Courage is a big deal in a big world

WARNING: The word ‘big’ is used many times in this article!

It is the beginning of 2018 and my eldest is going to ‘big’ school. In South Africa, ‘big’ school, for all practical purposes, starts with Grade 0.  In the year you turn 6, you go to Grade 0, preferably to the same school you are going to in Grade 1, otherwise you might not be assured a place in Grade 1.  So even though you are in Grade 0 and are still named a pre-schooler, you are on the same premises as the big school.  Sugar coat it all you want, the school is big (as in biiiiiiiiig), the children are beyond many and it will never be the little playschool with 30 children in the whole school, ever again.  More than often, you now find 30 children in one class.  And the new skills you need to master by the end of Grade 0 definitely makes it ‘big’.  For me, a better description is ‘massive’ school.  For a 5-going-on-6-year-old, it most probably is ‘gigantic’ school.

I can trace the first day my son goes to Grade 0 six years back almost to the day he was born. Where have 6 years gone?  I really don’t know, and I prefer not to write about it or think about it too much.  Time and what has passed have a way of playing tricks on me.  Also, I’ve come to know that to try and figure out the future is not only painful, but downright impossible, especially when it involves my kids.  Also, it is not my territory.  It is God’s.  I do, however, want to write about our ‘now’, especially our experiences since starting ‘big’ school.  We could in no way really prepare for this beautiful, intricate and complex season that is ‘big’ school.  The surprises keep coming and we are learning to operate on a whole new level.  And we are only at the beginning.  I write about what I know now and learn every day.

So many discussions nowadays revolve around parents’ decisions regarding schools.  Many prejudices exist.  Some say it is necessary to prepare our kids for the big, big world out there.  Others feel their kids are too young to be exposed to school environments and thus home school.  For each family, different factors apply.  It is not for me to judge or have opinions regarding others’ decisions.  I can only share with others what I have come to know in my own unique experiences with my own unique children.  The knowledge I gain through my experience as a parent is of more worth than a million opinions from others.  Whatever the decision, it always requires immense courage from all persons, big and small, involved in the process.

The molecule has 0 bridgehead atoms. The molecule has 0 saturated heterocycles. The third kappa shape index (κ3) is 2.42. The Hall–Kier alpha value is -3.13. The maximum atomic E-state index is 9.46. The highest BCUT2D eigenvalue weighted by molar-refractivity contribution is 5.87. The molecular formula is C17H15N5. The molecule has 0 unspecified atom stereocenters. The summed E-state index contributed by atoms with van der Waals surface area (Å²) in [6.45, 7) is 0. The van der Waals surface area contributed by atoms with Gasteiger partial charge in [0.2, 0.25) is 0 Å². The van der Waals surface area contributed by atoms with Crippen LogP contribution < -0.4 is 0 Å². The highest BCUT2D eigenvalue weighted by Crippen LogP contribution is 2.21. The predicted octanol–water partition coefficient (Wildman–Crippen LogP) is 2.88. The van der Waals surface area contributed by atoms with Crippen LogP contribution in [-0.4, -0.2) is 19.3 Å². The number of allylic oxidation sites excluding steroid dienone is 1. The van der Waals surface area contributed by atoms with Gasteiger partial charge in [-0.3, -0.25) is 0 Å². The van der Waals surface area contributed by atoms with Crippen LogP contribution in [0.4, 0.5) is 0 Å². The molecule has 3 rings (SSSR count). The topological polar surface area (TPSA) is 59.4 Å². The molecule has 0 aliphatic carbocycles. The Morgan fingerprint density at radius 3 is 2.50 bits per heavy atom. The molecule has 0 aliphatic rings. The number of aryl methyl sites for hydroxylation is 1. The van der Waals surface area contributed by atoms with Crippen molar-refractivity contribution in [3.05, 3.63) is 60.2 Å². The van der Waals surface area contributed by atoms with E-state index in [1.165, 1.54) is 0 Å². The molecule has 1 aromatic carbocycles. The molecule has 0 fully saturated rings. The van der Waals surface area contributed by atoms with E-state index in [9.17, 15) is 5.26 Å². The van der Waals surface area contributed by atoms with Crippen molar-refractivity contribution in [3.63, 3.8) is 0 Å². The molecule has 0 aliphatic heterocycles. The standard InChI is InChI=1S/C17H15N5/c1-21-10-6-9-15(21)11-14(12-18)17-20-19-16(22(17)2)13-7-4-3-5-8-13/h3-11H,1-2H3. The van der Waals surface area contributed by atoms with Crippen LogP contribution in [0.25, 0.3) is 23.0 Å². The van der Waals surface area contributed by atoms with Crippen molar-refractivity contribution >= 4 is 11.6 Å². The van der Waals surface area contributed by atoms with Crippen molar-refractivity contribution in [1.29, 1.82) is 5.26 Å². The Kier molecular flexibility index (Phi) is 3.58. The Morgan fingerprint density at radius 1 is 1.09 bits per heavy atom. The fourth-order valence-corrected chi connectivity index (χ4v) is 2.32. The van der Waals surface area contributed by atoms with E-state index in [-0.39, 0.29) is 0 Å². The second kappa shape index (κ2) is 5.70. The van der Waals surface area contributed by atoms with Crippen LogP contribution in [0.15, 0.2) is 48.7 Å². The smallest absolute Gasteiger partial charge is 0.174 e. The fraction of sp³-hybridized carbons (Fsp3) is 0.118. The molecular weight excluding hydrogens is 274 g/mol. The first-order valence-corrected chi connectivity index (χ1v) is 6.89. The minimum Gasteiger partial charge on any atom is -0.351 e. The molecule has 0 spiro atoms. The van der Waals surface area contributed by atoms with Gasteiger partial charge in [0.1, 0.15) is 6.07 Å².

We have prepared for this day as best we could with the little knowledge we have.  Stationary is bought, lunchbox packed, prayers prayed, words of affirmation given by the hundreds!  Many events and decisions have led to this day and, yes, it is a big deal.  Especially for me, I feel.  I am not in the business of downplaying these events, I’m a Mom!  So many lessons in the past six years accumulate to this day.  From today onwards, I will always wonder if he is doing okay in the midst of all the ‘bigness’.  His world is only going to get bigger and bigger from now on.  This is another step in slowly but surely letting him go, thus far, the biggest step by far.

And after today, this is what I want to document for my son, in the simplest language possible:

  1. My dearest son, I look at your big smile, standing in front of your new classroom, surrounded by such bigness, amidst people you’ve never met, most probably with a pounding heart, Lego-car in hand.  You must know that you are the most courageous little boy that I know. It takes every ounce of courage you have in you to take this step.
  2. Your dad and I will always be proud of you, no matter what this big world says about you.  Our love for you and acceptance of you, are not based on worldly standards.
  3. Today, you are the biggest and bravest that you have ever been in your six years, but, my son, one day, you will also look back and realize that today fails to compare to other big events in your life. I pray that you will always find the necessary perspective.
  4. May you always appreciate the privilege of being able to learn.
  5. Right now, I really do not know if you are too young to experience these things.  But I know you, I know you are strong and brave.  It is in situations where we have to let go of what has passed and move forward to, indeed, bigger things and places, that we truly come to know our inner strength.
  6. Courage is a big deal in this big world.  To go to places where you have never been before is not easy.  My boy, I will never take your courage for granted. Together, we will cultivate, nurture and preserve this quality. You, us, will indeed need lots of it going forward on this journey.

And this is all I need to know for now.

 

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